14. Loved this article. I have an addition to your explanation of the jumper colon: it acts like the title or subject line for whatever comes next, whether it’s a paragraph, text message, tweet, or just the rest of the sentence. Since e-mail was our first big mass-use, we all got used to that subject line, and now we’re incorporating it into all forms of typed communication. I love it!

  15. Interesting. I’m a speech writer and a copy editor. I also write for a prominent federal government website.

    I find colons — and semi-colons, and ellipses and em dashes — appearing more often in my casual writing than they did before I was active on the Internet; I suppose the more conversational tone of most Internet writing leads me that way. That is: When I type things out here on the Internet, I tend to emulate the hesitant, incomplete syntax of normal oral speech… you know?

    Now I unleash an Internet cliché (or is it a trope? Whatever): “Did you see what I just did there?” Yep, I used semi- and full colons together with ellispes and em dashes, all in the same paragraph. Clever me.

    When I’m not writing for or on the Internet I punctuate quite differently. I prefer full stops between thoughts and assertions. I go back and replace those uncommitted half-stops with periods. I remove needless conjunctions. It’s that Hemingway infleunce, I suppose.

    (See? I did it again.)

  16. Rule 1 of academic-journal titles: title must contain colon.

    (two in one title seem to be fine, BTW)

  17. What a refreshing read! I tend to prefer dashes over colons, but this article has given me a new look at those two little dots. My reactions include: delight, curiosity, and an eagerness to colonize the world!

  18. I find the jumper colon intriguing, not inherently offensive, and certainly not new, but I must point out that your formula is inaccurate. The word group preceding the colon in all of your examples is not a dependent (a.k.a. subordinate) clause, as you claim. A clause requires a subject and a verb, and a dependent clause requires a subordinating word (various parts of speech can fill the role) before the subject/verb pair. “Not history but the future,” “Some background,” “And one more thing”–none of these contain a subject/verb pair, so none of them are dependent clauses.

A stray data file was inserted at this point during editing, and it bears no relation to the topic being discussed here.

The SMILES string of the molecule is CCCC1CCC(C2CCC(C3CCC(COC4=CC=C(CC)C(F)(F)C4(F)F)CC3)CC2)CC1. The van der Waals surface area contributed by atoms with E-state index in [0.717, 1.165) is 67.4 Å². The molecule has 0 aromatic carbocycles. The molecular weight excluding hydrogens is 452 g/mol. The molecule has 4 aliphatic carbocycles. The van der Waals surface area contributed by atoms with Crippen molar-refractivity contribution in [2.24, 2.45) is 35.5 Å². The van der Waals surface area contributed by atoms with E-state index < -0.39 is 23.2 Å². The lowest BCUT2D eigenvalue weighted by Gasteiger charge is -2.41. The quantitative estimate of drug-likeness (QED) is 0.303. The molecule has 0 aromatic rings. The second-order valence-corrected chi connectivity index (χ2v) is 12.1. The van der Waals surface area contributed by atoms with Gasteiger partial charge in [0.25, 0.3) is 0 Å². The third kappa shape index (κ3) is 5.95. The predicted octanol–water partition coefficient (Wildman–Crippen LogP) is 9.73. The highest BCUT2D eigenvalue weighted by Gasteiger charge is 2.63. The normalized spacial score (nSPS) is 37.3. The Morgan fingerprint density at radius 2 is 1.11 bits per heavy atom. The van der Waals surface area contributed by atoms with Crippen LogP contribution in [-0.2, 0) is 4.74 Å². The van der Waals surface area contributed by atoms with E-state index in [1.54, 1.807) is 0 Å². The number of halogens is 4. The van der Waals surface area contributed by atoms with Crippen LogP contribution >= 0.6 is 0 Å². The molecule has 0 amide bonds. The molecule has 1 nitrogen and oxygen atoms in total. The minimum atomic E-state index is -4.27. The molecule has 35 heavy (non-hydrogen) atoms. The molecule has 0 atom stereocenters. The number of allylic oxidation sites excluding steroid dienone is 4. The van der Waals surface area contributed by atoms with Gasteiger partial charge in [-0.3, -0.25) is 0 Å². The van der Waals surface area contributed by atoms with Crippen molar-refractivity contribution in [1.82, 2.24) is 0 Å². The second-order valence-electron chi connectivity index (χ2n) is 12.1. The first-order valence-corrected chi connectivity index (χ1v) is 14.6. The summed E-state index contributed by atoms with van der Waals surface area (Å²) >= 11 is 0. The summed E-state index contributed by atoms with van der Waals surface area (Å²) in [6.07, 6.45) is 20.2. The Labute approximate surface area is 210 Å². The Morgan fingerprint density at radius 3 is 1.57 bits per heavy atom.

19. “The overly rigid grammarians and their stiff-necked minions tend to suck the joy out writing.”

    Was this comment, at the ass end of this beautifully bodied article, my favorite only cuz it was so wrong, or so write?

    How does a grammarian, whether or not overly rigid, suck? Suck Joy? Suck joy Out?

    I hate the misuse of semicolons. (It’s so much more rampant than colon abuse.) I corrected these things for a while, and i hated myself for correcting them, because i felt like an ass;hole every single time, and then I shifted away from my job as writing and editing prose.

    Now I am a homeless and pennyless visionary. Although I know how to use words and punctuation, I don’t. I think my thoughts at people, with commas, hyphens and points perfectly placed, and they jeer at me.

    On the outside, they are write, however, in their rash derision, they forget about the splicing of the comma.

    It should have been: “On the outside, they are write; however, in their rash derision, they forget about the splicing of the comma.”

    So, both inside and out, no Grammarian can sick the joy out of me.

    Because I am write.